【Museums Link Asia-Pacific】Inside Singapore’s Baba House – A Treasure Trove of Peranakan Culture

Author: Yuan Hsu-Wen (Research Assistant, Education Department, National Taiwan Museum)

Photographs by Olivia Kwok for NUS Baba House

*The article is translated from “博物之島 Museum Island", a website introducing museums in Taiwan and worldwide.


In 2018, the Singapore Trade Office in Taipei put me in touch with Peter Lee, a Singaporean Peranakan (descendant of early Chinese immigrants). Mr. Lee is a collector of batik and weaving art and has mounted numerous batik art exhibitions in Europe and Japan.

He is also the curator of Baba House, a property that was acquired and restored with funds donated by Ms. Agnes Tan Kim Lwi for two purposes: the conservation and promotion of Peranakan architecture and culture in Singapore and in memory of her late father Tan Cheng Lock (Tun Dato’ Sri [1] Sir Tan Cheng Lock, 1883–1960), the founder and first president of the Malayan Chinese Association.

In 1771, Tan’s ancestor Tan Hay Kwan moved from Zhangzhou in China’s Fujian Province to Malacca, where he built a business in maritime commerce and trade. Almost two centuries later, Tan Cheng Lock’s struggle for equal rights for Chinese and other ethnic groups led to the founding of the Malayan Chinese Federation.

Baba House was the ancestral home of the Wee family (descendants of Chinese tycoon Wee Bin), with five generations of the Wee family living here. Agnes Tan made a substantial donation to the National University of Singapore (NUS) to allow it to buy the house, renovate it, and use it as an important base for the preservation of Peranakan culture.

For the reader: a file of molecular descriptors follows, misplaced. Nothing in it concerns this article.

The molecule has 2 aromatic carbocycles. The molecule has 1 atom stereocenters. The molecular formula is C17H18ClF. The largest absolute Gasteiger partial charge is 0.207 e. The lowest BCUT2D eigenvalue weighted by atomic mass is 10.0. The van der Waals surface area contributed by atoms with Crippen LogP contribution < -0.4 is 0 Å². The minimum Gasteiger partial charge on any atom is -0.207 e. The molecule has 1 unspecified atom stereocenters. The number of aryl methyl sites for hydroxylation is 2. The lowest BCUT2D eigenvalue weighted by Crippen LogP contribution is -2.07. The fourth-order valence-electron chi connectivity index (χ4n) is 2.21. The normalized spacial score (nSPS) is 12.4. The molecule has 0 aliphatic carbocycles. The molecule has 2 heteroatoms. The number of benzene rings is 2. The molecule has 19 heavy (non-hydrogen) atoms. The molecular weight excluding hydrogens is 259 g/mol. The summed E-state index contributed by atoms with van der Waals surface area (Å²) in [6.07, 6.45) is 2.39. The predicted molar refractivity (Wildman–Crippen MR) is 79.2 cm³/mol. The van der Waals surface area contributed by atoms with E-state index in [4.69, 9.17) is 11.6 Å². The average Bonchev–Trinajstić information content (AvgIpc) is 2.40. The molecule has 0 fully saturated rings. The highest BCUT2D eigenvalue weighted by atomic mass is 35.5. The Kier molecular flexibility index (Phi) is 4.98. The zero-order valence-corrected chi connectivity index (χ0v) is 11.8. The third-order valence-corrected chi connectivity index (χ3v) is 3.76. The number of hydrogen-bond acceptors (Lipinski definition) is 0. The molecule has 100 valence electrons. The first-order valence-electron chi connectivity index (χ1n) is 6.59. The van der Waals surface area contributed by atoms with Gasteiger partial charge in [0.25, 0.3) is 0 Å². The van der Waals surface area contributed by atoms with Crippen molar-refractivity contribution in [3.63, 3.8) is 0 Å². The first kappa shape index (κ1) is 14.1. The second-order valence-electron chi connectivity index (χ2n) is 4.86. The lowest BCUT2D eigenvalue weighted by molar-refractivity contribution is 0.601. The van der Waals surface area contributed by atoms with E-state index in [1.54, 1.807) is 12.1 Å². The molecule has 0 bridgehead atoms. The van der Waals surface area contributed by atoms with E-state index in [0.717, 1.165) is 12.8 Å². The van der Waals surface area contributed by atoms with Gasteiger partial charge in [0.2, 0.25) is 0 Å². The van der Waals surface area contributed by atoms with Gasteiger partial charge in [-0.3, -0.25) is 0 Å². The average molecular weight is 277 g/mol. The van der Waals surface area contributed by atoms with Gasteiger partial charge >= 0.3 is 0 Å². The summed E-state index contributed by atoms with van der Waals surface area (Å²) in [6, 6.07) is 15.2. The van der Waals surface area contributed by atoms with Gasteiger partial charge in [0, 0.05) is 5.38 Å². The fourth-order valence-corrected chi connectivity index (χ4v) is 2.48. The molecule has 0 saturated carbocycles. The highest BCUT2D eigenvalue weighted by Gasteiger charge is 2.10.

Baba House was restored by the NUS Department of Architecture and is open to visitation by appointment. During Chinese New Year in Singapore, Chinese houses are hung with red cloth to welcome the arrival of the new year. (Photo by Yuan Hsu-Wen)


The master bedroom on the second floor has Chinese-style tables and chairs and Western-style cabinets. A small box on the round table near the window contains betel nut snacks. Two rectangular peepholes measuring roughly 20 x 10 cm have been cut into the floor, permitting the owner to see visitors as they approach and enter the main hall. (Photo provided by Olivia Kwok for NUS Baba House)


At that time in Singapore, the tax on this type of house was calculated according to the width of the façade so houses were usually built deep but narrow. This type of house would have had an atrium and at least two or three floors for good natural light and ventilation. Baba House originally had only two floors; the third floor was added later. The auspicious animal decorations on the first-floor eaves were made using the ceramic appliqué technique. Following restoration, the third floor was transformed into an exhibition venue showcasing the restoration process, exhibiting the original wooden doors, lights, and shingle fragments. As visitors climb the stairs to the third floor, they can see the outline of the original roof of the second floor reproduced on the atrium wall of the third floor.